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Title: From Where Does Coal Come?
Level: Primary - Middle ( 2 - 8 )
Time: Varies according to age/level of students
KERA Goals: 1.2, 1.3, 1.5 - 1.9, 2.1, 2.7, 5.1

1. Be able to explain the sources of coal.


Transparencies of:
Earth’s layers
Surface mining
Shaft mining
One chocolate chip cookie per student ("Chunky Chips-Ahoy" cookies work well for a store bought cookie)
Box of toothpicks
One napkin for each child
Butcher paper for chart


1. Discuss how the Earth is formed in layers. Show transparency #1 (sedimentary layers). Explain that coal is one of the layers formed millions of years ago.
2. Divide the class into groups of four to five students. Ask them to discuss and to list ways of extracting coal deposits from the ground. Share ideas, then show transparencies #2 (coal mining—surface) and #3 (coal mining—underground).
3. Give each student a cookie and a napkin. Explain that the cookie represents the whole Earth. The tan batter represents land while the chocolate chips are the coal deposits. The visible chips are the deposits which are located on or near the Earth’s surface. Have the groups discuss the difficulty of mining the visible coal deposits (chips) versus any hidden inside of the land (batter). How might this mining hurt the environment?
4. Instruct each student to count the number of visible coal deposits. One person can record the numbers from each member of the group. Compile the information from the whole class on a bar and/or histogram called (see Figure #1) "Number of Visible Coal Chunks."
5. Next have each student pick the cookie apart with a toothpick and place "coal" deposits in one pile and "land" in another. Compare the piles. What does it mean if the chip pile is larger than the tan batter pile? Have you made a mess of the land? Which cookies would seem better to "mine" first?
6. Using a histogram similar to Figure 2, have each child mark an "x" under the number of his/her coal deposits in the total cookie. How does the total number of deposits compare with the number of surface deposits? Have the children subtract the surface amount from the total amount. (Total amount of deposits - surface amount of deposits = interior amount of deposits.)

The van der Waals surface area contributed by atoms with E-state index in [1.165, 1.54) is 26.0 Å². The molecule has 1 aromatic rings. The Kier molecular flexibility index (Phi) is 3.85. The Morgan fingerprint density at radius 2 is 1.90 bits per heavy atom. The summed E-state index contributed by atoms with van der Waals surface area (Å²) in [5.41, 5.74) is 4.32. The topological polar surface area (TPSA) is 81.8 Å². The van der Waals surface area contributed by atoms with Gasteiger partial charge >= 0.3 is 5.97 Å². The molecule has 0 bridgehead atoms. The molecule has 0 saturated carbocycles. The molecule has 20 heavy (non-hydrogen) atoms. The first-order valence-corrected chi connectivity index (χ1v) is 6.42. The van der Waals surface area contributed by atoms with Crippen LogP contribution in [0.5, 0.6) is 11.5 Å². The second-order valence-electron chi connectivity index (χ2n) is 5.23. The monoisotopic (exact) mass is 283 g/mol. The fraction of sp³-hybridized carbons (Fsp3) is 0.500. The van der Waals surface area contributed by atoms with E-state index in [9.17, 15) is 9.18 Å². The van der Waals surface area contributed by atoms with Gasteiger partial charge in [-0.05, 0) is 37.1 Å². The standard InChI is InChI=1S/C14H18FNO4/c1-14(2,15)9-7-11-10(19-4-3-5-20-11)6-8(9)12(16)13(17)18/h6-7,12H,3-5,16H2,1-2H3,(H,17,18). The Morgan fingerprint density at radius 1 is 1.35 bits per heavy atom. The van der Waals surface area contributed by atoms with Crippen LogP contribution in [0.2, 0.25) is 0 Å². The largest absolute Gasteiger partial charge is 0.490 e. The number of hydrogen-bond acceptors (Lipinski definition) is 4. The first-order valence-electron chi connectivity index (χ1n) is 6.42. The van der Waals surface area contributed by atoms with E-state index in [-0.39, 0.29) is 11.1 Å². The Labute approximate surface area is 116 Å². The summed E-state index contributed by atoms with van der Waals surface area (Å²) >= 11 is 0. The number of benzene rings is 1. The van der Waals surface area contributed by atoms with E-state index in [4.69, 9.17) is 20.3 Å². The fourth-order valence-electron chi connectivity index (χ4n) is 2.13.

7. Brainstorm the effects on the land (tan particles) of mining the surface coal deposits as compared to the deposits below the surface. Have each group write a story about what would happen to the Earth, trees, and wildlife when real underground coal was mined.
8. Decide how you could use the coal that is mined, and make a list of the ways. Share your list with the rest of the class.

Extension Activities:

1. Prepare individual clear cups of Jello 1-2-3 (which will form in layers) and discuss how this could compare to the layers of the earth.
2. Determine which places in Pennsylvania and in other states have the largest amount of coal. Which places have the smallest amount?
3. Make a layered terrarium to demonstrate the layers which can be compared to layers in the earth’s crust.


1. Which of the two methods of mining coal would take the most time? Why?
2. Which of the two methods of mining coal would cost the most? Why?
3. Which of the two mining methods would probably disrupt the environment the most? Why?
4. If you were the head of a mining company, tell which method you would choose and why.


Provided by Pittsburgh Energy Technology Center

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